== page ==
Now, of particular concern here are the “closing melodies” or endings of The Gay Science and Beyond Good and Evil and, in addition, the integral relationship between the final aphorisms of those books and the poems that follow them, which even the two studies devoted to Nietzsche’s poetry have neglected to observe. If the notion of strict or pure beginnings and endings is held in question, and though Nietzsche stood in strict opposition to all systematizers, simultaneously, he was profoundly classically minded—that is, in terms of structure, in the very design and order of his books, or their architectural organization. The music of his thought. As Nietzsche himself reveals in an aphorism entitled “Against the shortsighted,” and this illuminating passage dramatically collapses views such as Danto’s (reading Nietzsche in any indiscriminate order), Nietzsche’s texts are far from a series of irregularly arranged aphorisms that can be read in any order. “Do you think this work must be a patchwork [Stückwerk] because I give it to you (and have to give it to you) in pieces [Stücken]?” (AOM §128) Here, the explicit implication is that, despite the book’s Stückwerk character, which may in part be a mask adopted out of necessity, it is ordered. As early as 1919 Walter Benjamin proclaimed that, “These days, the fact that an author expresses himself in aphorisms will not count for anyone as proving anything against his systematic intentions. Nietzsche, for example, wrote aphoristically, characterizing himself moreover as the enemy of system; yet he thought through his philosophy in a comprehensive and unitary manner in keeping with his guiding ideas, and in the end began to write his system.” And let us recall that, from the Birth or Tragedy to Twilight of the Idols, Nietzsche often praises the one and the whole over the fragment and the individual—as Zarathustra announces, emphasizing the greater significance of unity, “I compose into one and bring together what is fragment [Bruchstücken] and riddle and cruel coincidence” (Z: II 20, emphasis added). Only the worst readers Nietzsche notes seize bits and pieces from his texts, “dirty and confound the remainder, and revile the whole” (AOM §137).
His work’s classical sense of structure is evident in numerous ways, too—most obvious, in his use of prefaces, forewords, post-scripts, and epilogues. And in the Gay Science, Nietzsche expresses admiration for knowing how to end things well, which he considers of particular importance: “Masters of the first rank are revealed by the fact that in great as well as small matters they know how to end perfectly, whether it is a matter of ending a melody or a thought, or the fifth act of a tragedy or of an action of state.” It is only those “of the second rank” who “become restless as the end approaches and do not manage to slope into the sea in such proud and calm harmony as, for example, the mountains at Portofino—where the bay of Genoa ends its melody” (GS §281). This aphorism should attune us to the fact that the ending of the Gay Science is of special significance, as are the endings (and beginnings, such as for instance the generally ignored beginning of GS—the book does not begin with the first aphorism, but the prelude “Joke, Cunning, and Revenge”) of all of Nietzsche’s books, but let us drift slightly further afar before hearkening briefly to that closing melody.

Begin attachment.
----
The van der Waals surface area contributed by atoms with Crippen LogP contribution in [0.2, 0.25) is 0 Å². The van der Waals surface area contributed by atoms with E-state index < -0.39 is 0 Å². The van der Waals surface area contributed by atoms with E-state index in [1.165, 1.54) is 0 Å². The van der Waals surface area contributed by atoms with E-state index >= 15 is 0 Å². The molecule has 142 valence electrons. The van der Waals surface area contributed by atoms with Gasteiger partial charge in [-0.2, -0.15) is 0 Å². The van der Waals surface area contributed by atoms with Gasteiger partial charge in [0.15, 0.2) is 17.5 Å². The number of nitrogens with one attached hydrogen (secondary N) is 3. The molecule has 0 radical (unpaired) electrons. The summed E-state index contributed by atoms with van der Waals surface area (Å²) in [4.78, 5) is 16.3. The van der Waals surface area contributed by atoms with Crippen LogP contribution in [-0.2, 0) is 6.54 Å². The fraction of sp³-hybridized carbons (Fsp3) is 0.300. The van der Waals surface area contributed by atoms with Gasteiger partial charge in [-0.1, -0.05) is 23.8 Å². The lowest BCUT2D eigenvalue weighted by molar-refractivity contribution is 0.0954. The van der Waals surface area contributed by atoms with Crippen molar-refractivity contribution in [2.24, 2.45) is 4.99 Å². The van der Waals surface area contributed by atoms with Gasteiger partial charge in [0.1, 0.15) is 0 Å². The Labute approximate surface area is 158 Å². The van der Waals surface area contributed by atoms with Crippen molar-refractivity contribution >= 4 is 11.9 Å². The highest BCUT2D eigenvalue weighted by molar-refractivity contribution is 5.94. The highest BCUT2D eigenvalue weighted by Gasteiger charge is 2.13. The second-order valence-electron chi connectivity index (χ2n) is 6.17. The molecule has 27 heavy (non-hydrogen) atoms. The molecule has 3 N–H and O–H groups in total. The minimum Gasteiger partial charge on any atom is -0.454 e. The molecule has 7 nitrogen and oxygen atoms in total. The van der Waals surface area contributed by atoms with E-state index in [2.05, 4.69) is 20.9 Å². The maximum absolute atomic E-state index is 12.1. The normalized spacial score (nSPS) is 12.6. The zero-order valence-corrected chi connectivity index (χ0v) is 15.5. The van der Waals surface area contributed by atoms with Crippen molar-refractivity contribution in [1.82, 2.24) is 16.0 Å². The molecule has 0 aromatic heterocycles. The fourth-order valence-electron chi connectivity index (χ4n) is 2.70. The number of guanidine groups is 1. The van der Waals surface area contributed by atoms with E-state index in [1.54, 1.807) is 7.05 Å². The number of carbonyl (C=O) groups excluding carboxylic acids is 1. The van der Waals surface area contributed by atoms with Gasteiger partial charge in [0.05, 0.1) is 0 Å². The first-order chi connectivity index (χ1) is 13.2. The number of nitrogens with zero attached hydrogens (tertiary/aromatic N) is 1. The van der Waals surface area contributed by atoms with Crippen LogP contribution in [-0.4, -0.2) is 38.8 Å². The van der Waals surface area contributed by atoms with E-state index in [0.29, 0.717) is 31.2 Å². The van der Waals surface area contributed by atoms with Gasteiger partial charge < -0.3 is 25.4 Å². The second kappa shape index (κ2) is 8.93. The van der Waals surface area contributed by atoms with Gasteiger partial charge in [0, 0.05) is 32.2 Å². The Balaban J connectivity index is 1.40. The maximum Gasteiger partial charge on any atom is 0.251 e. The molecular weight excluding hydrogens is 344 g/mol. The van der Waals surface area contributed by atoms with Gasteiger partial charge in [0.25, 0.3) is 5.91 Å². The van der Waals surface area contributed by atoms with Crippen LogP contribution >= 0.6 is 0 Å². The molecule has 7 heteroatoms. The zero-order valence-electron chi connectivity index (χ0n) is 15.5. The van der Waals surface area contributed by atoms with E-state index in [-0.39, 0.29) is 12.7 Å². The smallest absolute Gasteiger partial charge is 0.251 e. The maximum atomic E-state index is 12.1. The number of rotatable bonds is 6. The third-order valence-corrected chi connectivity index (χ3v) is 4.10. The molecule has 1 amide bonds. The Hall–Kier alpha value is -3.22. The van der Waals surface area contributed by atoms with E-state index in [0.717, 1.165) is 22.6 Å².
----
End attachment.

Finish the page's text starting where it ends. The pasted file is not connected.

In his detailed study of Beyond Good and Evil, Laurence Lampert discusses how the book’s architecture is “reflected by its frame,” which includes a preface and aftersong. He notes further that each of the nine chapters of the book “is composed as a coherent whole, offering an argument more latent than manifest but an argument that must be appreciated if Nietzsche’s deepest aim is to be appreciated.” What is most conspicuously classical in the structure of the book (and this may be the case with many of his books), is how Nietzsche grounds the most fundamental thought in the exact center of each chapter. This is not to argue, as should be apparent, that Nietzsche’s work is not fragmentary in the philosophical sense, or that there is closure in his thought, but that his books are very carefully constructed, that they have a larger order that is more like a constellation or magnetic field, if not a great architectural work, like the Mole Antonelliana — grand style is, as Nietzsche avows, a form of architecture, which his books themselves attest to. A book is a building, thus it is to be entered through its front door, not a window on the third floor. Similarly, in his study of Human, All Too Human, Jonathan R. Cohen outlines how, despite its ‘aphoristic’ style, the book “has a unified literary structure and integrity, which are central to the communication of the book’s philosophical message.” As Camelia Elias has observed though, the aphorism is strictly not a fragment, thus it isn’t Nietzsche’s use of aphorisms that would make the book fragmentary; in fact, as Benjamin recognized much earlier, writing aphorisms is hardly proof against systematic structures. “In terms of understanding the fragment as a performative concept, rather than as a genre,” Elias explains, “the aphorism is not close to the fragment at all.” Elucidating further, she states that theorists of the aphorism “make a distinction between the form and content of the aphorism at the expense of wit which figures in a subordinate relation to both the semantic and syntactic structures identified in the aphorism. […] Insofar as the aphorism thus shows a preference for form, it does not possess the same potential as the fragment to be performative.” This is a crucial distinction that I do not believe Nietzsche scholars such as Danto have made. When seriously considered, it will change how we read Nietzsche. Manuscript copies of Nietzsche’s books also reveal that he deliberated over the order of their numbered sections, and that he arranged them with painstaking care, often changing their placement until finally settling on what he thought was the perfect arrangement, a question not only of content, but of rhythm, pace, and tempo. The music of his architecture, the compositional aspect of his work, its symphonic or orchestral structure.